Fat in the fire: 71,000 SA convicts live in gangsters’ dens
Social reintegration plan for parolees is marred by presence of violent gangs, says correctional services
The mushrooming of violent gang activity is posing a visible threat to communities in which some of SA’s 71,421 convicts live – on parole, probation or awaiting trial.
This was revealed by the correctional services department following an indaba on social reintegration in Durban on Wednesday.
The department noted that it was concerned about violent gang activity in areas where many parolees and probationers reside, making it difficult for monitoring officials to access these offenders’ places of residence.
Willie Pienaar, deputy director in the directorate of community corrections, said there were about 55,000 parolees, 15,000 probationers and 1,500 awaiting-trail people in the country.
He said community corrections, which was introduced in SA in 1991, is a non-custodial sentencing option in which offenders serve their sentences within the community.
“There are two main streams of offenders, the probationers and parolees. Probationers are those who are sentenced by the court directly to correctional supervision and report to a community corrections office in the area where that person resides. Parolees are those who serve the remainder of their sentence in the community – so after completing a certain portion of the sentence the person is placed out on parole and admitted into the system of community corrections,” said Pienaar.
Despite the concern about gang violence, of the 71,421 offenders the department had a fallout of about 1% annually among those whose parole or correctional supervision had been revoked.
“The idea of community corrections is to grow the system to have a internationally best practice, to have a leaner incarcerated offender population and have a bigger community corrections system.”
The department’s national director of after-care, Azwihangwisi Nesengani, said the department had many programmes geared towards the successful reintegration of offenders.
Those who have said that our institutions are five-star hotels, it’s either they have never been to those institutions or they have never been to prison.Department of correctional services national director of after care Azwihangwisi Nesengani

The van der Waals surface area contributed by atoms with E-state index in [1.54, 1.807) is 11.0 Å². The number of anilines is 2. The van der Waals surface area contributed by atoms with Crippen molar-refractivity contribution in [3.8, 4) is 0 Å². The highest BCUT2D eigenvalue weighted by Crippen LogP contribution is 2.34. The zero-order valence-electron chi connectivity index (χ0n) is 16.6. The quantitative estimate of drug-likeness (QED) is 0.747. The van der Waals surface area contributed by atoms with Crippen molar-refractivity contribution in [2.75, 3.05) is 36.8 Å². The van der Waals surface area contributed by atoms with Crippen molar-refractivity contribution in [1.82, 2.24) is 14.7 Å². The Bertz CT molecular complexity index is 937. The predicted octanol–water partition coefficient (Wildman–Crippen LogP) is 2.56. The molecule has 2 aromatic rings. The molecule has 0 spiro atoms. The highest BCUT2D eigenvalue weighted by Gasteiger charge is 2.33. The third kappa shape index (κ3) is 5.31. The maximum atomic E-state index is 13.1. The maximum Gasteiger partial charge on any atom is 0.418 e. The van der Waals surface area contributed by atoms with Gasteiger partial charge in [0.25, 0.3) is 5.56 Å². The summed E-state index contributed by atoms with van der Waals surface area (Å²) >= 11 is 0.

“We have a programme on computer skills, a starter pack programme – where offenders are provided with starter packs to assist them with any skill they have learned – an entrepreneurship programme – in which we are working with the department of trade and industry and the department of small businesses as well as halfway houses, which provide transitional accommodation to offenders who are eligible for parole but do not have support systems in the community.”
Other projects included the food for security programme in schools, where parolees go to different schools and show children how to start a food for security garden, as well as the ambassador projects where ex-offenders list the dangers of crime to pupils and explain that prisons are not five-star hotels.
Meanwhile, James Smallburger, the acting KwaZulu-Natal commissioner who also serves as the national deputy chief commissioner, said the province would not tolerate any violations in prison.
Smallburger was referring to an incident at Westville Correctional Centre when a prisoner was filmed snorting an illegal substance, believed to be cocaine.
The video of Ruwain Meer – a double-murder convict – went viral last month. It shows Meer in his cell indulging in drugs and dancing while his cellmate, Sanele Nyalane, who is serving a 15-year sentence for robbery with aggravating circumstances, films him.
Smallburger said both men were still in Ebongweni “C-max” prison in Kokstad and had since been identified as maximum security offenders.